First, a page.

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11th appearance (6 consecutive)

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Looking for sweet revenge

Four years after a close loss in the finale, Argentina's golden generation is looking for the title that could have been theirs long ago.

They're on their way into their thirties. Some are there already. Argentina's squad is filled with veterans, champions, rich and famous. Olympic gold medallists. But the quest is not over yet. For every one of them, one more trip with the "Azulblanco" is priceless. Playing the game "as it is meant to be played", as Larry Brown would say. Argentina are back, and they're as hungry as ever.

"We will be in Japan to get the title that's missing", Andrès Nocioni said three months after he won the Olympic tournament in Athens, nearly two years ago. Watch this team while it's there, because nobody knows if they'll ever be back again. What more can be said about this team, one of the few which stays mostly unchanged year after year?

This year, though, the roles may change a little. While Manu Ginobili has been the main man over the past few years, people will now be waiting for Nocioni. After a promising second NBA regular season, "El Chapu" literally took off during the playoffs. No. 5 was the top scorer and leading rebounder for the young Chicago Bulls squad during the post-season - something few would have expected from the forward. With a 56.0 percent field goal percentage, Nocioni was a nightmare all series long against the Heat. His combination of raw power and aggressiveness took Miami by surprise and almost drove Pat Riley's team off the road. Bulls coach Scott Skiles feels so comfortable with Nocioni on the court that he often used him as a power forward during the playoffs. Sometimes, he would even leave "El Chapu" on the court as the tallest player at 6-7. Just as his character, Nocioni's game is larger than life. And contrary to many NBA players who fell in that trap before, the former Vitoria standout will have no problem adjusting his physical game to FIBA regulations.

Right now, Nocioni has an edge over Ginobili. "El Manu" is coming off a disappointing season in many aspects. First, he was not his true self due to injuries. Second, he basically ended the Spurs' season on a terrible play. Up three at the end of regulation in Game 7 of the Western Conference Semi-finals, San Antonio was about to win the game before Ginobili committed a foul on Dirk Nowitzki who scored and converted the extra free throw, sending the game into overtime. The Spurs never recovered from that play and went on to lose the game. That play will probably come back to haunt Ginobili a few times this summer, even if there were many other reasons why San Antonio lost that game. Whether he will say it or not, Ginobili will be looking for redemption, anywhere he can find it. The sooner, the better. So why not start in Japan with Argentina? The good thing is he had almost two months off.

Aside from Nocioni's coming out, Argentina will receive help from an unexpected face. At almost 30, Pablo Prigioni had an amazing year with Tau Vitoria. The Spanish club didn't really know how to replace Jose Manuel Calderon, who left for the Toronto Raptors. But they found just the right profile within their team. A substitute during most of his career in Spain, Prigioni emerged as a leader on the court and an incredible pacemaker. He seemed able to set up Luis Scola for a basket with his eyes closed. Priginoni finished the season as the assist leader in both the Euroleague (6.9 per game) and the ACB (6.8), high averages considering those two leagues don't give out assists that easily. During the Euroleague regular season, he had two more assists per game than any other player. On top of that, he was a decent defender and could hit the occasional three-point shot with a decent percentage.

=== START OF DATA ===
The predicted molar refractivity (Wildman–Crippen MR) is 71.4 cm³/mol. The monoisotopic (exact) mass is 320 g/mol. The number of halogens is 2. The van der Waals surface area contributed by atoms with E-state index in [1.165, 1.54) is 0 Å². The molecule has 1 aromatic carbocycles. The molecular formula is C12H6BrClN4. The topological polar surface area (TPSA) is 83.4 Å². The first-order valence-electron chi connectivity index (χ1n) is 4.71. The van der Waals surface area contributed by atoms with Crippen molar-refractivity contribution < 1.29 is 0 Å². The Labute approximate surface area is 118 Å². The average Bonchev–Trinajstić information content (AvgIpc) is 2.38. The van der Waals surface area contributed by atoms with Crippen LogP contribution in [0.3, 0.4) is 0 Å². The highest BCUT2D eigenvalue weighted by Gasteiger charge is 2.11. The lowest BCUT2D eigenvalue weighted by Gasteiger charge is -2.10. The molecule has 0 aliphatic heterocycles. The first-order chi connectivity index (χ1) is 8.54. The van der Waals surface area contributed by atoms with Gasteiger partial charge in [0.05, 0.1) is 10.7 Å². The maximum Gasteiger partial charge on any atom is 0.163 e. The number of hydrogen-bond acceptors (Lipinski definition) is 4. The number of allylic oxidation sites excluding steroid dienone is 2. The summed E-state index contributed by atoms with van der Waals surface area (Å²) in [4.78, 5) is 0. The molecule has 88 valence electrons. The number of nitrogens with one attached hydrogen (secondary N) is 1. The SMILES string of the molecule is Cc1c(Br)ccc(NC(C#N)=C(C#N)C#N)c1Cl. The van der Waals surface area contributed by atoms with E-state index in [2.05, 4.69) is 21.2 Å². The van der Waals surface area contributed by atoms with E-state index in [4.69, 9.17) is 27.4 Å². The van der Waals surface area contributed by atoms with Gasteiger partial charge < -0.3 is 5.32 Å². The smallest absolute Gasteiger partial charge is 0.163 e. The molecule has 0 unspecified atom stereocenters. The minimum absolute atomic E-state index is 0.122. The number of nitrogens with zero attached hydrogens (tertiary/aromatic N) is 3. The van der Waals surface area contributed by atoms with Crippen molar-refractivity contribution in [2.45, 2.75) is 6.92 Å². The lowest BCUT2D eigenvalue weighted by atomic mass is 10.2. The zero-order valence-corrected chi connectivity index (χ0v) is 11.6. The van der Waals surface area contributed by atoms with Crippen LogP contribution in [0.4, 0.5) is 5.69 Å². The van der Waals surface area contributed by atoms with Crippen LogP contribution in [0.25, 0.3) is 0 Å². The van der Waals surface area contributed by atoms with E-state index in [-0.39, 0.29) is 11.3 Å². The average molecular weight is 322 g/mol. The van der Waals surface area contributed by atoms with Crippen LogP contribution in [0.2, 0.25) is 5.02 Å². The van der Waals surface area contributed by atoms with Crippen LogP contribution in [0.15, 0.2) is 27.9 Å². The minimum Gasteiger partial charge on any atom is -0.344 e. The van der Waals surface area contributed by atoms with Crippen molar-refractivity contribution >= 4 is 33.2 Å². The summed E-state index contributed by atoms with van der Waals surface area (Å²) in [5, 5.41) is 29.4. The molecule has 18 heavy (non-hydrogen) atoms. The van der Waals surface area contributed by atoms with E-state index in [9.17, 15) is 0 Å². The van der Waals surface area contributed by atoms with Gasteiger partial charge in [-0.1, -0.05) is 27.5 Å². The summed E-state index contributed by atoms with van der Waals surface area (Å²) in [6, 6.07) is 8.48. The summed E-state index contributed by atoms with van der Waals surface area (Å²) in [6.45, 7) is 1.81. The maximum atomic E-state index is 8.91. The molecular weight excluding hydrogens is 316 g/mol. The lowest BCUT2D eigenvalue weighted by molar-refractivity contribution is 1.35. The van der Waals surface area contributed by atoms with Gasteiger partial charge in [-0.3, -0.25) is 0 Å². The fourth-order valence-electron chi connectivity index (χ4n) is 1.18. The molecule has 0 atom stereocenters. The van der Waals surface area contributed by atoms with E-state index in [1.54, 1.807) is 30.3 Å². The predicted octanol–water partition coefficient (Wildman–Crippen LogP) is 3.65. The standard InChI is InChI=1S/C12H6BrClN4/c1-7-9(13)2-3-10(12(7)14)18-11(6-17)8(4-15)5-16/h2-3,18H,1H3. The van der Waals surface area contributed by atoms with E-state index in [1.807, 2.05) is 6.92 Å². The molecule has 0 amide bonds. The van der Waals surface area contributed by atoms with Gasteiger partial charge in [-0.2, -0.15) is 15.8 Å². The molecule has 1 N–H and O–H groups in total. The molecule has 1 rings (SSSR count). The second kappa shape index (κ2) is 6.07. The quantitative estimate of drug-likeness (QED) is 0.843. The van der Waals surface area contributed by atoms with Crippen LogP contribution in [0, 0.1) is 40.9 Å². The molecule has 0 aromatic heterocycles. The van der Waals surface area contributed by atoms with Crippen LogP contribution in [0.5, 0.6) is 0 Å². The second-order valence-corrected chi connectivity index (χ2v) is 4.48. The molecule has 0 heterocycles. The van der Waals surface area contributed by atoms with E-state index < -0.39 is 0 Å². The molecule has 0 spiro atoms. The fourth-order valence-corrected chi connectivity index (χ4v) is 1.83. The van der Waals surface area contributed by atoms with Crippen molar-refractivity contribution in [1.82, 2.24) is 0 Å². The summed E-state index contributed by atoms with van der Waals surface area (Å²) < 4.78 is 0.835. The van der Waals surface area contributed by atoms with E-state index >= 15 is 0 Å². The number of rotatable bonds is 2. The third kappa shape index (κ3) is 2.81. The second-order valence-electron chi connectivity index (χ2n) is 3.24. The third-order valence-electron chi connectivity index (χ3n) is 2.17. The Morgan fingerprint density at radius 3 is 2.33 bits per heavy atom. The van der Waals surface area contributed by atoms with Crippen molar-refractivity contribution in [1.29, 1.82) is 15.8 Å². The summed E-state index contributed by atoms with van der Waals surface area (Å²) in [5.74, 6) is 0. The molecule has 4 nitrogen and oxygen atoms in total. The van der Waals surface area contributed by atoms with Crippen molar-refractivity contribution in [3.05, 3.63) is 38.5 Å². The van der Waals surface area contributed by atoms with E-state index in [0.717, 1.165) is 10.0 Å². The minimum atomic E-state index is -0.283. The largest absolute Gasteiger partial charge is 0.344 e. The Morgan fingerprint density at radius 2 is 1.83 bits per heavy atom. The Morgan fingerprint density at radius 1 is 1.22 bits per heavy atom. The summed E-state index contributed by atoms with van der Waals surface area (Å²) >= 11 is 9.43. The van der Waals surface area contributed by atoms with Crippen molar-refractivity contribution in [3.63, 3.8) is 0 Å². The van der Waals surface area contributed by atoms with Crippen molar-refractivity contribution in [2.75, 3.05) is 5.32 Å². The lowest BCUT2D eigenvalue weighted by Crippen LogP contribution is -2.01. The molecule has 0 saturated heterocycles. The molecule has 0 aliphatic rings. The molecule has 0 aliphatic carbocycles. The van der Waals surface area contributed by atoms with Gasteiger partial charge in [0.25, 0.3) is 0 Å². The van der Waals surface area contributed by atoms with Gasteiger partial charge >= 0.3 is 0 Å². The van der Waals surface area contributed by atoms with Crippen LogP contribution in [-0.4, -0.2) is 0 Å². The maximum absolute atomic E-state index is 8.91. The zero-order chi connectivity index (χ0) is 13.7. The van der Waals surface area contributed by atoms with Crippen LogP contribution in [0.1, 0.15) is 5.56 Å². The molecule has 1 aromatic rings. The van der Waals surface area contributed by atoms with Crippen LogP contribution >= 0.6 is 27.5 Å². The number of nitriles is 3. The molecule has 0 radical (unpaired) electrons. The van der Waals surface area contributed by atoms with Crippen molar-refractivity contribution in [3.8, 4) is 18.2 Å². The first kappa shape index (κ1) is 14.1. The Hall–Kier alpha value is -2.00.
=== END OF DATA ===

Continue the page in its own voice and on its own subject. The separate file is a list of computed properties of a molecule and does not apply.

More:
Considering that Alejandro Montecchia, an essential piece to the 2004 Olympic squad, retired after winning the gold medal, Prigioni could be a nice fit to replace him. He will probably share duties with Pepe Sanchez. National team coach Sergio Hernandez had a scare when he learned that Prigioni was suffering from an unknown virus during the ACB playoffs. But he recovered pretty quickly and was able to report to the national training camp ontime.

Prigioni is not really new to Argentina's national team because he's been training with them on and off for years and played in some of the lesser tournaments such as the South American championship. With Prigioni in, Argentina's style could be even more fluid, moving from side to side with backdoor cuts all day long. His long-time working relationship with Scola at Vitoria will also help. It's hard to find liabilities on that team. The only strong question mark is probably linked to coach Hernandez, who has yet to coach at a world level competition and has never led the "golden team" in any competition. A psychology enthusiast, Hernandez will probably adopt a low profile position, leaving the stage to the 2004 heroes who could probably play without a coach as they know each other's game by heart. This team is the favourite until someone proves them wrong.

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